There are, appropriately enough, 3 main sides to this story. One, we have the main character, Perry, whose infection we follow in excruciating detail from the very beginning. He's an ex-college football star who was bound for the NFL when his stellar career was cut short by an injury. He's a tough guy with a temper, characteristics that both help and hurt him in his epic struggle with his Infection. Two, there is the pursuit by Authorities (let's call them Columbo's: CDC + CIA + law enforcement...uh-oh there's 3 again) of the bizarre 'disease'. And third, there is the source of the infection itself--the Triangles. These horrid but sentient beings--biological machines, parasites-- possibly from space-- take on a life all their own, and are themselves a major character in the story.
The good: The plot, structure, the whole story, is tightly woven and well executed. The science having to do with parasitology and molecular biology is very well integrated--just enough to give us a sense of how these things function without going overboard into Lecture Land. I was pleasantly surprised in fact, how much science there was in the story overall. The 3D character of Perry is the absolutely perfect vehicle for the the story to present the Triangles to the reader. The pacing is quick, the character motivations are realistic and palpable.
The bad: Have to think hard here. For the squeamish, it is a very violent tale, filled with extreme gore, brutality and sadism. But this is never without purpose, and even the most brutal and vicious scenes serve to advance either plot, character or both. The ending is so obviously set up for a sequel that it may as well say, we're going to end here because this is the length of a novel already, but... Book 2 is coming, book II is comngf, this is the place (you'll get that if you read it!). Finally, the climactic scene does require a healthy dose of suspension of disbelief in that it is almost supernaturally impossible, but still, it works.
I'm looking forward to reading the sequel, Contagious...(less)
I was looking for a good space thriller that involved the moon--something realistic and not totally science fiction with now-impossible traveling to o...moreI was looking for a good space thriller that involved the moon--something realistic and not totally science fiction with now-impossible traveling to other galaxies or planets and such. So seeing that (1) this novel was titled BACK TO THE MOON and (2) was written by real-life former NASA engineer Homer Hickam, Jr. (author of NYT #1 bestseller Rocket Boys), I decided to buy and read it. Overall, I was not disappointed (I'd rate it 3.5 stars if I could).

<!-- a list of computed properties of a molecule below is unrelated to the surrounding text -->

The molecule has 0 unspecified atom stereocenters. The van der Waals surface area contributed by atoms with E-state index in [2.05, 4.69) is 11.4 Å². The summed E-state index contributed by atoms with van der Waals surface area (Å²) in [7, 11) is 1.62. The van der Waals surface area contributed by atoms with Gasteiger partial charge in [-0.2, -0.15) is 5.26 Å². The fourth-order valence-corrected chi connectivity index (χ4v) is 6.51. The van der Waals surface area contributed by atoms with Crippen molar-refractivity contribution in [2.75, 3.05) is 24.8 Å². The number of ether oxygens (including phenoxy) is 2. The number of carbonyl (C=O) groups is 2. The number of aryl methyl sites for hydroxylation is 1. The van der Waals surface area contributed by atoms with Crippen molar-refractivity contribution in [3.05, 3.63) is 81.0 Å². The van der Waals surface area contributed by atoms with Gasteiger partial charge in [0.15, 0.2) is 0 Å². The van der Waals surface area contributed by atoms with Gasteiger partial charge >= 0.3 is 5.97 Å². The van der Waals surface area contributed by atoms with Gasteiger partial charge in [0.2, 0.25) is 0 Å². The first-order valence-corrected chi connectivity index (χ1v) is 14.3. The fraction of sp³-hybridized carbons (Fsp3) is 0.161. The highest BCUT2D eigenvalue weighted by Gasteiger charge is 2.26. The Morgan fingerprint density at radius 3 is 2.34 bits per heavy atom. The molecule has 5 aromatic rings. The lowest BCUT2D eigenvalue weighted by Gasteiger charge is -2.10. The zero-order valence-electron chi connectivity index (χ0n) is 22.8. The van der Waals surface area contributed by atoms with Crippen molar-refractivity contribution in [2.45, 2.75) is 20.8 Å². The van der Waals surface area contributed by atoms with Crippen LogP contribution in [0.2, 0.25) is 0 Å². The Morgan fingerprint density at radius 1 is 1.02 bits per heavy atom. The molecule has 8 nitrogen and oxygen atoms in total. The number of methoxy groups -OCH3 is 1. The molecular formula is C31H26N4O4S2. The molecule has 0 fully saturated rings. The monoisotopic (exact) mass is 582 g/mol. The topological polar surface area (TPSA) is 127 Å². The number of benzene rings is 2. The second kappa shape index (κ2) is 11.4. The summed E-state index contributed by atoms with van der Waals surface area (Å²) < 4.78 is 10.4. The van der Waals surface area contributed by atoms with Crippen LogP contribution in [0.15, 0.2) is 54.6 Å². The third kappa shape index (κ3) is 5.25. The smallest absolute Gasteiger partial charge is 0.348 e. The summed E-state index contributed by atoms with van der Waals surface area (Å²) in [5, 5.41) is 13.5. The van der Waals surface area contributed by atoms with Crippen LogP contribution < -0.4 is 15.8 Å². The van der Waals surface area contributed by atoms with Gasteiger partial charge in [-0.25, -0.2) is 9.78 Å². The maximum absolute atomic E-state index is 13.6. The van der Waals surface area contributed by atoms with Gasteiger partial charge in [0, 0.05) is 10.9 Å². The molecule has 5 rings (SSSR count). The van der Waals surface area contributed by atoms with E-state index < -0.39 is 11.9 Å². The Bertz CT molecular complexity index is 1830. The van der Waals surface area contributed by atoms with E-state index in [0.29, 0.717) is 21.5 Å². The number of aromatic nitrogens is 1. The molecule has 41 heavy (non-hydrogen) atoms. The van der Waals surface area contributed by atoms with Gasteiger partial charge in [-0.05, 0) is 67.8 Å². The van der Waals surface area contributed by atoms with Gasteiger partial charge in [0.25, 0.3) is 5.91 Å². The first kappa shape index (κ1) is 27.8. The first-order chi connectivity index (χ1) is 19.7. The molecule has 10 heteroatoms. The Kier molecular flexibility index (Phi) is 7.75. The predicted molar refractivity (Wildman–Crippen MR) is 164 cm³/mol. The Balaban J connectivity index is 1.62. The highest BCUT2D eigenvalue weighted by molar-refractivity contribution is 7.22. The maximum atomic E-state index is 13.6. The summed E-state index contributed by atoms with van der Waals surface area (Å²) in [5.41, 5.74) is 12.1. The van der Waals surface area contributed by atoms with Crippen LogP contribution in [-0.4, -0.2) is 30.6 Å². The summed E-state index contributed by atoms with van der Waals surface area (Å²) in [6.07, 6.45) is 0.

The good: authoritative and realistic writing on space, space technology, NASA operations and culture. Exciting premise (space shuttle hijacked to go to the moon for valuable minerals).
The bad: It's pretty slow-paced for a thriller, with long on-the-ground and administrative development scenes from multiple parties unfolding long before the action ever gets to space (okay, I know, I wanted realism and I got it--that is what it takes to get to space, after all). The love interest between the lead character, Jack Medaris, and Penny "High Eagle" (really, that's what people call her?!) is just plain silly at times, and even more painful is the "love-note--left-on-the-moon" by a former lover in her childhood, which supposedly provides part of Medaris' motivation to hijack the shuttle, putting many people at risk, and to return to the moon. Also irritating was the all-too-convenient post-script "3 years later" wrap-up where all loose ends are bluntly tied up, like the overlay script just before the credits of a movie where they write what became of each character. The ending overall is sort of a gung-ho NASA space enthusiast wet dream, with everything working out for the main characters and plenty of funding going to all the right places for all the right things.
That said, there's still a lot to like here. Published over a decade ago in 2000, Hickam predicts the demise of the shuttle program (although not for exactly the right reasons) and the rise of the private space industry. Also, as a diver myself, I enjoyed the minor SCUBA connection present in this novel, especially the ending scene with the moon rocks. (less)
THE ARK is a race-against-time quest thriller whose premise hinges on a clever biblical reinterpretation (one that I happen to think is plausible). Ov...moreTHE ARK is a race-against-time quest thriller whose premise hinges on a clever biblical reinterpretation (one that I happen to think is plausible). Overall, I found it to be a fun action-thriller. The author, an engineer, does an admirable job of weaving just the right amount of technical and scientific detail into the story without sacrificing readability.
I particularly enjoyed the climactic battle scene, which was very well executed with great sensory details to really put the reader into the moment, if not entirely unpredictable.
So if you're looking for a straightforward good-guys-against-bad-guys, world-at-stake thriller with lighter elements of puzzle solving, then this is for you. Also, fans of Clive Cussler will recognize the adventure team format, with the hero, Tyler Locke, having an ass-kicking, wisecracking sidekick along with a behind-the-scenes cast of support personnel. Locke teams up with a foxy archaeologist, and the rest, shall we say, is (unearthed) history. (less)